2012 Michigan Season Preview* Special Teams
* Running Backs
* WRs and TEs
* Defensive Line
* Offensive Line
Pure speed, as the saying goes, serves as college football's ultimate game changer. Possessing the physical talent to score on any given play, whether as a receiver running free, a corner jumping a route or a returner taking it the distance, adds a subtle but valuable dimension to any roster in America.
Because more often than not it is these athletically-gifted plays that end up making all the difference in the end. The hulking 6'5", 284 lb. five-star lineman may not have been remotely close to scooping up that crucial fumble recovery for a touchdown, but his 6'2", 245 lb. backup absolutely could have in the same situation. The only difference here is that until the lowly backup actually gets to play, nobody will ever be able to see what he's fully capable of. You just need a chance.
And in many ways, that's exactly what Denard Robinson brings to the table. After years and years of being torched by speed rushers both on the ground and through the air, a trend that culminated with those two brutal losses to [redacted] and [redacted] in 2007, it almost felt as if the Wolverines had no feasible way of stopping any variation of the option because they literally had no idea how to run it themselves.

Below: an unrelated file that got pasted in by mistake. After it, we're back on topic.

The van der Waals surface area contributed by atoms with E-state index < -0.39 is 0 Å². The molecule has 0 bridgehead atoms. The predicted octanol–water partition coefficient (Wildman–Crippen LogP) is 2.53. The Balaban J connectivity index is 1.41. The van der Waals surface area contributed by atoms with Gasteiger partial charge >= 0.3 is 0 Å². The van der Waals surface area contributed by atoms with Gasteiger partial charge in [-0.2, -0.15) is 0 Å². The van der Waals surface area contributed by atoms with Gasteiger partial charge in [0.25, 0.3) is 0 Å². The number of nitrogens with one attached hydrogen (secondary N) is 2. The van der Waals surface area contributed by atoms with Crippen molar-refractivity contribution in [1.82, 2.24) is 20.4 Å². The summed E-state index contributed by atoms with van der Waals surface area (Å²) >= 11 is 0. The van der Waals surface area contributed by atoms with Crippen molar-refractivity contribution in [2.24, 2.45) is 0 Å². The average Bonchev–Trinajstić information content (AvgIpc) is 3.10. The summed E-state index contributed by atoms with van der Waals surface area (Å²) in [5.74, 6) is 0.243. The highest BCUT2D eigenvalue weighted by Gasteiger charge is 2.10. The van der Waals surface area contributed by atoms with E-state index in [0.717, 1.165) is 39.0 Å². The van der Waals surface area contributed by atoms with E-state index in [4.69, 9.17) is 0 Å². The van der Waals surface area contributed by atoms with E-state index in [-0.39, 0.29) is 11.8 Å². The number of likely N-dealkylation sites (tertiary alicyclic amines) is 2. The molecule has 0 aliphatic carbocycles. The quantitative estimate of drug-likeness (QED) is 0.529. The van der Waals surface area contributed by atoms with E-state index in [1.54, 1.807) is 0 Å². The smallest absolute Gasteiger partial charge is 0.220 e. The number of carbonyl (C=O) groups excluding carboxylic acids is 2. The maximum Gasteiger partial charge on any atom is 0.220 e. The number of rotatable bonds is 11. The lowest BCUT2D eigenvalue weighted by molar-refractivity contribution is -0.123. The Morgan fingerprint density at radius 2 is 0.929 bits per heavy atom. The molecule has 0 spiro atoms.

The Rich Rod era though, along with a bevy of other things that hardly matter now, brought with it the radical shift Michigan football so desperately needed scheme-wise at the time (at least in this writer's opinion). Robinson was simply one of his coach's shiny new toys, and without the wonky play-calling and lack of real options at the position it would have been hard to believe D-Rob normally could have gotten on the field so soon. But oh boy are we glad he did.
There was a time not too long ago when the iconic image of a Michigan quarterback brought to mind a 6'5" lean, clean-shaven white kid with a strong arm and slow feet. Dual threat options were never explored, for one, because the program was hauling in college-ready pocket passers and elite runners left and right for such a long time. Denard's uniqueness is defined by that very fact: He's a player that Michigan never would have recruited a decade or two ago, and still never would have seen the light of day at quarterback even if he signed with the Wolverines anyway.
Pretty soon the school's record books will be lined with Robinson's name, and deservedly so. He's the single most exciting player in college football, he touches the ball on virtually every offensive play, and he happens to play in a Michigan uniform. So, uh, where will you be this season?
Starter: Denard Robinson (Sr.) 6'0'' 197lbs